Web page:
The previously described embodiment uses a manual type revolver, while this embodiment uses an electric revolver. As shown in FIGS. 6 to 8, a motor holding plate 12 is provided on the revolver mounting portion 5, and a motor 13 is mounted on the motor holding plate 12. A pinion gear 14 is mounted on the shaft 13a of the motor 13. A rack 15 meshing with the pinion gear 14 is provided on the other surface of a knurl 21. When the electric revolver is rotated and the optical axis of the objective lens and the optical axis of the microscope deviate from one another, a revolver position detecting switch 37 becomes ON, and when the optical axis of the objective lens coincides with the optical axis of the microscope, the steel ball 37b of the revolver position detecting switch 37 falls into one of the grooves 4a-4d of the rail 3 as shown in FIG. 8, and the revolver position detecting switch 37 changes over to its OFF state.

As shown in FIG. 5, a commercial power source 9 is connected to the input side of a power source circuit 28 through a main power source switch 10. When the electric revolver is stopped, the output voltage of the power source circuit 28 can be adjusted by a volume 16. Also, the normally open switch 31 of a first relay and switches 17a and 17b are parallel-connected to the volume 16. The relay coil 19 of the first relay and the relay coil 20 of a second relay are parallel-connected to the output side of the power source circuit 28, and the lamp 11 for illumination is connected to the output side of the power source circuit 28 through the contact 22a of the switch 22 of the second relay. Also, the output side of the power source circuit 28 is connected to a motor control circuit 23 through the contact 22b of the switch 22 of the second relay. Switches 17b and 18b are connected to the contact 22b of the switch 22 of the second relay through resistors 24 and 25, respectively, and are connected to the input terminal of the motor control circuit 23.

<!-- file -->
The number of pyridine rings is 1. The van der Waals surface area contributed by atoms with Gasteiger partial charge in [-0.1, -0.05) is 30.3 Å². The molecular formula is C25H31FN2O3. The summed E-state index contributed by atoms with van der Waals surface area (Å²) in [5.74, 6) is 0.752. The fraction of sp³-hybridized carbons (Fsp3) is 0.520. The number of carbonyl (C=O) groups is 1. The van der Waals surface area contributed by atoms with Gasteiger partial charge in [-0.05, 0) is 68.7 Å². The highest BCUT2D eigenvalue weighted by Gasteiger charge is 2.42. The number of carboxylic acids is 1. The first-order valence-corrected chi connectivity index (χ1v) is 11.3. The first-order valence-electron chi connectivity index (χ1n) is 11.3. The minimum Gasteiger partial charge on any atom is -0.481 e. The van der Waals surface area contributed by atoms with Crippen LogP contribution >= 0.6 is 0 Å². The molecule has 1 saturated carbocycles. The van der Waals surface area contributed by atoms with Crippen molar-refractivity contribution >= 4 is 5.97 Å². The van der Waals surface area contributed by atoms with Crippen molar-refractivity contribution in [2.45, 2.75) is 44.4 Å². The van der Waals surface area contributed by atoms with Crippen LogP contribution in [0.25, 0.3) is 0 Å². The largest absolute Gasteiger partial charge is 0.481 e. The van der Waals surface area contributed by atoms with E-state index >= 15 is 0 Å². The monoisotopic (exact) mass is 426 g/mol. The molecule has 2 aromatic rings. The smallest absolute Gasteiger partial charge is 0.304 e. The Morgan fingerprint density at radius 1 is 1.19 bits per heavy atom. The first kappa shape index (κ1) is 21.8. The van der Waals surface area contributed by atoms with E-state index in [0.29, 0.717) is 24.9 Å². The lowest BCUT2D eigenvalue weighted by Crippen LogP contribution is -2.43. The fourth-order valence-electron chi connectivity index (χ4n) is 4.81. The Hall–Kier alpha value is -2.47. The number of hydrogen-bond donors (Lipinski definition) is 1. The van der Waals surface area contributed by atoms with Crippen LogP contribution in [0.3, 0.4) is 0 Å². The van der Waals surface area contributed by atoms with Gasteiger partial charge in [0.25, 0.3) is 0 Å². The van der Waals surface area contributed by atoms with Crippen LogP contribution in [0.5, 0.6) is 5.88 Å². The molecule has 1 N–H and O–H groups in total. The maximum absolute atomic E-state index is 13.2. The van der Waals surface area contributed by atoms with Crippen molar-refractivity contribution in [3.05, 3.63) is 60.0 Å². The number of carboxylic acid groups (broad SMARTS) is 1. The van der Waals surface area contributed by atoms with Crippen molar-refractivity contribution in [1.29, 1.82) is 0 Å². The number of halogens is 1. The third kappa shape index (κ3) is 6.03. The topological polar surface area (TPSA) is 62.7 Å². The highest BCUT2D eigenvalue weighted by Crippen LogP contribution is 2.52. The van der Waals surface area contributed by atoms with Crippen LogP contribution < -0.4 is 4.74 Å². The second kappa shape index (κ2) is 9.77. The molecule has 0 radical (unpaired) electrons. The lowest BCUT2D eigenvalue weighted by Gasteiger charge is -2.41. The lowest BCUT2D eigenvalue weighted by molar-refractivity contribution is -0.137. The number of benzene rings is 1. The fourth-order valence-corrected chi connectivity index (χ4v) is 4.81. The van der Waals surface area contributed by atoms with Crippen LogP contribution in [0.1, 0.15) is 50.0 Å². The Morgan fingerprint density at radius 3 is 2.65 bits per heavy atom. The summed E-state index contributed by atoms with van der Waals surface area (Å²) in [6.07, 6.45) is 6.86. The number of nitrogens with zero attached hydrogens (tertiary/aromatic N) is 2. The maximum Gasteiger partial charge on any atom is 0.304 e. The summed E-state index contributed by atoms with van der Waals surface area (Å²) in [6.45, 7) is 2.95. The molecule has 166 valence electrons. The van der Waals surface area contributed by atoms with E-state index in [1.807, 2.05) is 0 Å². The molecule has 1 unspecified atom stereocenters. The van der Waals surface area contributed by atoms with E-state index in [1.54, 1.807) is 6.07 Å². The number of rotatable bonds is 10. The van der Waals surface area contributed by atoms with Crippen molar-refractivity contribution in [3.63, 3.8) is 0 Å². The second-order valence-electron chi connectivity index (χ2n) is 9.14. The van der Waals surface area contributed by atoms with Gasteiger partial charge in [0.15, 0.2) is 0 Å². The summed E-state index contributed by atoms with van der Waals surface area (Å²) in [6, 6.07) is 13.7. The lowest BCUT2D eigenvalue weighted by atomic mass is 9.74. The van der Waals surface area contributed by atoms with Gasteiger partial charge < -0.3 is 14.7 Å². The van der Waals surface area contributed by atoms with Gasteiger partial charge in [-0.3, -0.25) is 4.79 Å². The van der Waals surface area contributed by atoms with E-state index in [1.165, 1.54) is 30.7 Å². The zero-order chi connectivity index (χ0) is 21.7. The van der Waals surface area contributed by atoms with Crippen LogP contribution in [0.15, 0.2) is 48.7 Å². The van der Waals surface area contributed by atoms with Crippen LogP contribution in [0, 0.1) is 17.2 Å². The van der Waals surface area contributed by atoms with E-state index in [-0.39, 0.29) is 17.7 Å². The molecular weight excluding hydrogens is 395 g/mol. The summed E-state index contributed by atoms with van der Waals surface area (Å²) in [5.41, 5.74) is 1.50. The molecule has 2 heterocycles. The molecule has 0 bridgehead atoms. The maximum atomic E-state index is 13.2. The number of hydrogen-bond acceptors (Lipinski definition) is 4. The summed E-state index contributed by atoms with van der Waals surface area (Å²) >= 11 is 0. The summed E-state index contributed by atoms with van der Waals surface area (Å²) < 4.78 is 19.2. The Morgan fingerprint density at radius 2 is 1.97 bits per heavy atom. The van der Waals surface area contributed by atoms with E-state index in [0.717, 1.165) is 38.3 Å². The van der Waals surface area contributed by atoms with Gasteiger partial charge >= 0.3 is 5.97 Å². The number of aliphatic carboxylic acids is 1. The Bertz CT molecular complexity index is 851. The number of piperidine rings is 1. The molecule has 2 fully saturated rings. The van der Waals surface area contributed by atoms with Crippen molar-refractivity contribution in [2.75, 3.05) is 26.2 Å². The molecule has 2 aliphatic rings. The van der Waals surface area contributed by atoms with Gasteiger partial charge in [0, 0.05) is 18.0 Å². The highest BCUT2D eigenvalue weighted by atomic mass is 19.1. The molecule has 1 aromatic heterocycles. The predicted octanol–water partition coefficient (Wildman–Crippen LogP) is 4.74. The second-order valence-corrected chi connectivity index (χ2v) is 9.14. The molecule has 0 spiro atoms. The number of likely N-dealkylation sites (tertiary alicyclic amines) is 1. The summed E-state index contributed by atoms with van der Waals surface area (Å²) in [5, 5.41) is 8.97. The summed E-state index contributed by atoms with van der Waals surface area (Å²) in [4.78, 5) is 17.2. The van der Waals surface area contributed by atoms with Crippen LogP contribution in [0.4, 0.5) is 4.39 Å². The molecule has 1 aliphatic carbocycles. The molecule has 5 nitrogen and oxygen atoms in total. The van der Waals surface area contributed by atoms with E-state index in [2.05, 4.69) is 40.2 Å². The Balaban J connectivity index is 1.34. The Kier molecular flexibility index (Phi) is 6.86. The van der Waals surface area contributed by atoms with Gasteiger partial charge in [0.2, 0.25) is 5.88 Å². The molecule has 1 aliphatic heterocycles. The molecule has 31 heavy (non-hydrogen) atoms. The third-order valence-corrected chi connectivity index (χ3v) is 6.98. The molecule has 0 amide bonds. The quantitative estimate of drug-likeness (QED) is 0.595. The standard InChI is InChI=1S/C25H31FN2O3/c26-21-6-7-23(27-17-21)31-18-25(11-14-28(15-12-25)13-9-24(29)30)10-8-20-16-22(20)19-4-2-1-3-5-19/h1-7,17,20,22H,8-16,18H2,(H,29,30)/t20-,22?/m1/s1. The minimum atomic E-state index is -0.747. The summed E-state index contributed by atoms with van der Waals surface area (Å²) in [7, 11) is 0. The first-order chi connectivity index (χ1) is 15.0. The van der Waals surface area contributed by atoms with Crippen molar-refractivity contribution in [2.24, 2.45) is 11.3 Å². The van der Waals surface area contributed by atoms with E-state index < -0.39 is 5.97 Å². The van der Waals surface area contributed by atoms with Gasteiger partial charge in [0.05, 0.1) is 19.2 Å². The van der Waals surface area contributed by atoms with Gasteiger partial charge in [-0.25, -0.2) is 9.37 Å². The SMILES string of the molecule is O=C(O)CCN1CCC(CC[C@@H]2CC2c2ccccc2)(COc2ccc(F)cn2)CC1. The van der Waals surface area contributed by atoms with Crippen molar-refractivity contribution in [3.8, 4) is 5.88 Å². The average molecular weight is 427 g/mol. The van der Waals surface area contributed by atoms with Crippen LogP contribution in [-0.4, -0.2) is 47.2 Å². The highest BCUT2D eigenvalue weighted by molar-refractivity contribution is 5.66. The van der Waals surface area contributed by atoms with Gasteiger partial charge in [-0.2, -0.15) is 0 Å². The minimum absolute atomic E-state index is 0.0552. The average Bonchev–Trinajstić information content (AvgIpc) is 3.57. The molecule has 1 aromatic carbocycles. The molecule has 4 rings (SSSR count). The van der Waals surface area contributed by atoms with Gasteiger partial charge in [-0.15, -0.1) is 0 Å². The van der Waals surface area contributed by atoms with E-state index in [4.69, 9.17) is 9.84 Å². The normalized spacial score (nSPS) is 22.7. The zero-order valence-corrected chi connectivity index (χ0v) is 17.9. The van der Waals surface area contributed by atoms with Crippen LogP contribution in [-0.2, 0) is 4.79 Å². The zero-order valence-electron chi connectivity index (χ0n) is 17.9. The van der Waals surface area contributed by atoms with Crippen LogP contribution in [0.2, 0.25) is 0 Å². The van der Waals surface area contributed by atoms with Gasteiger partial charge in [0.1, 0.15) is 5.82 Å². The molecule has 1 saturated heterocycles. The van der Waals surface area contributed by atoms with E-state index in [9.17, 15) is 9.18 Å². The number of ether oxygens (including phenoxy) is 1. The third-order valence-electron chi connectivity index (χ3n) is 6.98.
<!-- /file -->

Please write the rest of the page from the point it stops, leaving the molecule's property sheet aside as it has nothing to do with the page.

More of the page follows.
A revolver forward rotation directing switch 17 is comprised of the switches 17a and 17b operatively associated with each other, and a revolver reverse rotation directing switch 18 is comprised of the switches 18a and 18b operatively associated with each other. The first relay is comprised of the switch 31 and the switch 31 the relay coil 19, and becomes ON by the excitation of the relay coil 19. The second relay is comprised of the switch 22 and the relay coil 20, and the switch 22 is normally biased to the contact 22a, and the switch 22 is changed over to the contact 22b by the excitation of the relay coil 20.

The input terminal of the motor control circuit 23 is connected to the output sides of the relay coils 19 and 20 through diodes 26 and 27, respectively. The output terminal of the motor control circuit 23 is connected to a motor 29, a revolver stop position detecting switch 37 and the base of a relay coil drive transistor 30. The emitter of the relay coil transistor 30 is connected to the output sides of the relay coils 19 and 20, and the collector of the relay coil drive transistor 30 is connected to an earth line.

The operation of this illuminating apparatus for a microscope will now be described with reference to FIG. 9.

When the revolver forward rotation directing switch 17 or the revolver reverse rotation directing switch 18 is once closed, the output sides of the relay coils 19 and 20 are connected to the earth line through the diodes 26 and 27, respectively, and therefore the relay coils 19 and 20 are excited, whereby the switch 31 becomes ON and the switch 22 changes over to the contact 22b, and the volume 16 is short-circuited and the output voltage of the power source circuit 28 assumes a motor driving voltage determined by the resistor R of FIG. 5, and the electric power supply destination of the power source circuit 28 changes over from the lamp 11 to the revolver rotation control circuit. At the same time, the base potential of the relay coil drive transistor 30 rises to turn on the relay coil drive transistor 30.

When a motor drive output is supplied from the motor control circuit 23 to the motor 29, the revolver begins to rotate, but actually, it begins to rotate when the output voltage of the power source circuit 28 assumes the vicinity of the driving voltage. When the revolver begins to rotate, the revolver stop position detecting switch 37 becomes ON and it is detected that the revolver is rotating. After the revolver has rotated, the relay coil drive transistor 30 maintains its ON state even if the revolver forward rotation directing switch 17 or the revolver reverse rotation directing switch 18 is opened, and therefore the first relay and the second relay are held and the revolver continues to rotate.